Posts Tagged ‘Pete Browning’

My Own Little Hall of Fame: Class of 1906

August 4, 2014

Here’s the latest installment of My Own Little Hall of Fame:

Pete Browning

Pete Browning

Louis Rogers “Pete” Browning has the highest batting average in the 19th Century. He won three batting titles, two with Louisville and the other with Cleveland in the Player’s League. Meticulous about his bats, he became the original “Louisville Slugger” when he ordered bats from a local company.

Frank Selee

Frank Selee

Selee was a premier manager in the 1890s. Leading Boston from 1890 through 1901, his Beaneaters won five pennants, including the split season 1892 pennant. He later managed the Chicago National League team, retiring in 1905. His .598 winning percentage is among the highest in professional baseball history.

Joe Start

Joe Start

Premier first baseman for the Atlantic in their championship years of the 1860s, Joe Start made the transition to the National Association in 1871, playing for the New York Mutuals. He moved to the National League playing for the Mutuals, Hartford Dark Blues, and Chicago White Stockings. In 1879 he moved to the Providence Greys and helped them to pennants in both 1879 and 1884. He retired after the 1886 season at the age of 43.

And now the commentary you always expect.

1. What took so long on Browning? Pete Browning raises a number of questions. I’ve decided most of them are modern questions. In 1906 when baseball wasn’t very far from some really short seasons, the fact that Browning plays few games and get s few hits shouldn’t have been the problem to contemporaries as it is to us. It took a while to figure that out. Also Browning never plays for a winner, not even in the Player’s League. Further, he plays his truly best years in the American Association, by general consensus the weaker of the two leagues. BTW, it turns out (according to Baseball Reference.com) that Browning doesn’t have the highest average of 19th Century players. Both Billy Hamilton and Dave Orr are listed as higher. But in the period I’m researching (and in a lot of modern stuff too), Browning is listed higher, so I used what was received knowledge at the time in my initial comment above.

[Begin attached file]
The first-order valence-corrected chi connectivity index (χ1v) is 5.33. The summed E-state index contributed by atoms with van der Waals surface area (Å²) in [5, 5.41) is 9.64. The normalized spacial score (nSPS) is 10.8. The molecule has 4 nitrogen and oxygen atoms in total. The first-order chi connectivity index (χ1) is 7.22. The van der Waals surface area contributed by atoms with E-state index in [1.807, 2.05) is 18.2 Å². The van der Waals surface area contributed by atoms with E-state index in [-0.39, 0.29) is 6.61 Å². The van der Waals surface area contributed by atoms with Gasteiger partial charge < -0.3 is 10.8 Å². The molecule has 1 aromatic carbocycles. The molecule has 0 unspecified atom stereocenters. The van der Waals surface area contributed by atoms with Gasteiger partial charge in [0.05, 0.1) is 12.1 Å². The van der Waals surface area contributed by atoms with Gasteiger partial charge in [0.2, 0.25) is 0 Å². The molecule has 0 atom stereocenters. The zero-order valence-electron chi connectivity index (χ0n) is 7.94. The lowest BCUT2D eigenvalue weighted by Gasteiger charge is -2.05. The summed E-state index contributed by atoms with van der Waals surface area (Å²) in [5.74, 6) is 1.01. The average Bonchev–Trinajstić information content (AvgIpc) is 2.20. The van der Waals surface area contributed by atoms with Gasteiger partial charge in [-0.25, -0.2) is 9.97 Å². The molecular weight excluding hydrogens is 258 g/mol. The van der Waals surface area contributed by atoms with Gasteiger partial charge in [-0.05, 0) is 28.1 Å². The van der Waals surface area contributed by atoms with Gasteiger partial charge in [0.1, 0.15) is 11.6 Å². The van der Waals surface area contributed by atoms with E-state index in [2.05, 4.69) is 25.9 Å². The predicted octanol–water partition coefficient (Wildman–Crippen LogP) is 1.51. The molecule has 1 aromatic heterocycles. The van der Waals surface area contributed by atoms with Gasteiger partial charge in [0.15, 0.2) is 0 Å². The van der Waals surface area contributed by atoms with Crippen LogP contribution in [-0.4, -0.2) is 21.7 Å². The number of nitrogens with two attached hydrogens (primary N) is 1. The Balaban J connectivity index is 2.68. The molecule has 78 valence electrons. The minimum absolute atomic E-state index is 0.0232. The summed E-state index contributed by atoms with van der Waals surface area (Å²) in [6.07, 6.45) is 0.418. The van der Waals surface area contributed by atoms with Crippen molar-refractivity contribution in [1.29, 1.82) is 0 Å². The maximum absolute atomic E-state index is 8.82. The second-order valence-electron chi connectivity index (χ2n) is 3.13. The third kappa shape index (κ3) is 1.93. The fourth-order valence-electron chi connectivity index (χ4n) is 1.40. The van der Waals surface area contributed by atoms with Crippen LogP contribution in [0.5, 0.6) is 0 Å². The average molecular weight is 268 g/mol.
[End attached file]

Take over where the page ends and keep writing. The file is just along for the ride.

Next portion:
2. Selee was the manager of the best of the 1890s teams (sorry Baltimore fans) and his winning percentage is still fourth all time. BTW he would die only a couple of years later.

3. Joe Start? It seems to me that the pioneers of the game should be recognized, particularly in a year when there are no overwhelming candidates for a Hall of Fame. I looked at several candidates (Lip Pike, Bob Ferguson, etc.) and finally decided on Start. He had three things going for him. First, he was a member of the Atlantic, the best team of the pre-professional leagues and somebody from there had to be good enough to make it. Second, Start has a pretty good National Association and National League career. Easily the best of any of the old Atlantic players and arguably the finest of any of the 1860s era players. Finally, he’s a major contributor to two pennant winners in the NL. I simply couldn’t find anyone from the 1860s period with that kind of career. My guess is that Start would never receive 75% of the vote in the era (75% of the voters probably never heard of him), but I’m also presuming a Veteran’s Committee type organization that would be tasked with looking for people like Start.

4. No fourth or fifth inductee? As I said last time, the pickings are getting kind of thin. This is a list of the pitching candidates I haven’t put in who are eligible and who I consider worthy of consideration: Bob Caruthers, Dave Foutz, Bobby Mathews, Jim McCormick, Tony Mullane, Gus Weyhing, Will White. Not a bad list, right? But also not just a really first-rate list either, right? I’m beginning to see why Hall’s frequently put in a bunch of people quickly then start to slow down. Next year Amos Rusie shows up, but he’s not eligible until then. My guess is most of the Caruthers-White list is going to fail (although Mullane and Matthews might slide over the top in some year in which there aren’t a lot of really good candidates).